I count at least 65 novels and hundreds of short stories to date in Loren D Estleman's Chandleresque output. Not bad for a guy who works on an old manual typewriter. He's been described as "the Stravinsky of hard-boiled prose", whatever that means, but his career to date is better summed up by The Boston Globe, which says that he's "a true professional, a writer of a sort increasingly rare ... so given to his work as to spontaneously combust to genius".
His novels are the kind you find in dog-eared editions on rotating wire racks in general stores, the sort you may only pick up when you're desperate for reading material on holiday. But Estleman has a secret: he's actually a terrific writer who can turn his hand to almost any style of prose. And that, as we know from past entries in this column, is enough to hopelessly confuse the public.
Estleman was born in 1952, and his childhood love of TV westerns such as Maverick and Gunsmoke led to a series of western novels. His detective fiction series featuring the Detroit-based private eye Amos Walker has reached its 20th volume, and he is currently running several other crime series in the US.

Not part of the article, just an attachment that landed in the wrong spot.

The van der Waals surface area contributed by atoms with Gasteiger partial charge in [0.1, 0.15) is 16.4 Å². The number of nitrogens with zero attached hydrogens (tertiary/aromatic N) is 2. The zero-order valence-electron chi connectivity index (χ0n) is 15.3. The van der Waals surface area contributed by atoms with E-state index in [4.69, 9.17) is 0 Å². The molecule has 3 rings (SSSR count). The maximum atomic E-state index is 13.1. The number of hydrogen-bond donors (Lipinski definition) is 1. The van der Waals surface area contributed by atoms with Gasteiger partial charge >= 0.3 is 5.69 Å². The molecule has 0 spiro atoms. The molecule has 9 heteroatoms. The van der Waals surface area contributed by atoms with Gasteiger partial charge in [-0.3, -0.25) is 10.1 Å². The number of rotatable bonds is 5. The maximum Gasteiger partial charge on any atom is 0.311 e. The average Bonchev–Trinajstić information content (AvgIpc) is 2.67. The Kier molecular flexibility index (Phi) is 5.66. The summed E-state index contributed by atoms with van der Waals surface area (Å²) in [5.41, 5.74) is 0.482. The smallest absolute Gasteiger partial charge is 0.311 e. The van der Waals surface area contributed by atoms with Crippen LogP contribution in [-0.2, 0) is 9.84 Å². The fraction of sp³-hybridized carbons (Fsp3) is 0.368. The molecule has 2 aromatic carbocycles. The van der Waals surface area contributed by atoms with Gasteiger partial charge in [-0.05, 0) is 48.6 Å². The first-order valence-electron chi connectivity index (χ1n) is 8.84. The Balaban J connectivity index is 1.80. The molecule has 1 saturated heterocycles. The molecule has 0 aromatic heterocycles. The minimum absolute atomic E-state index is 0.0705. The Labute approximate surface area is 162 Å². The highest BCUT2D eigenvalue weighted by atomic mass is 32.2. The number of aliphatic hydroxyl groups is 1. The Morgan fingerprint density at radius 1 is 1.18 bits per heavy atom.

So, why is he difficult to find on British shelves? In part, Estleman is the kind of writer we no longer nurture or publish. In America it's still possible to enjoy a career based on sales of short fiction; many of Estleman's tales have been published in magazines including Ellery Queen's Mystery Magazine. His latest creation, appearing in a series of short stories and novels, is Valentino, a film archiv-ist employed by UCLA who becomes an amateur sleuth involved in murder cases as he tracks down missing films and their stars, .
In the late Seventies, Estleman wrote two volumes of memoirs by John Watson MD, detailing untold novel-length adventures of Sherlock Holmes in which the Baker Street detective tracks Dracula and Dr Jekyll respectively. But my favourite Estleman oddity is Peeper, a pitch-perfect spoof of hardboiled fiction that starts with a dead priest in a hooker's bed. "Was he in a state of Grace?" asks the Bishop, upon hearing of the death. "See, that's what I wanted to talk to you about," replies the private dick, setting off on a chase through lowlife Detroit.
Estleman's excellent short stories have been collected, but are virtually impossible to find. Here's hoping his Valentino series finally introduces him to British readers.Reuse content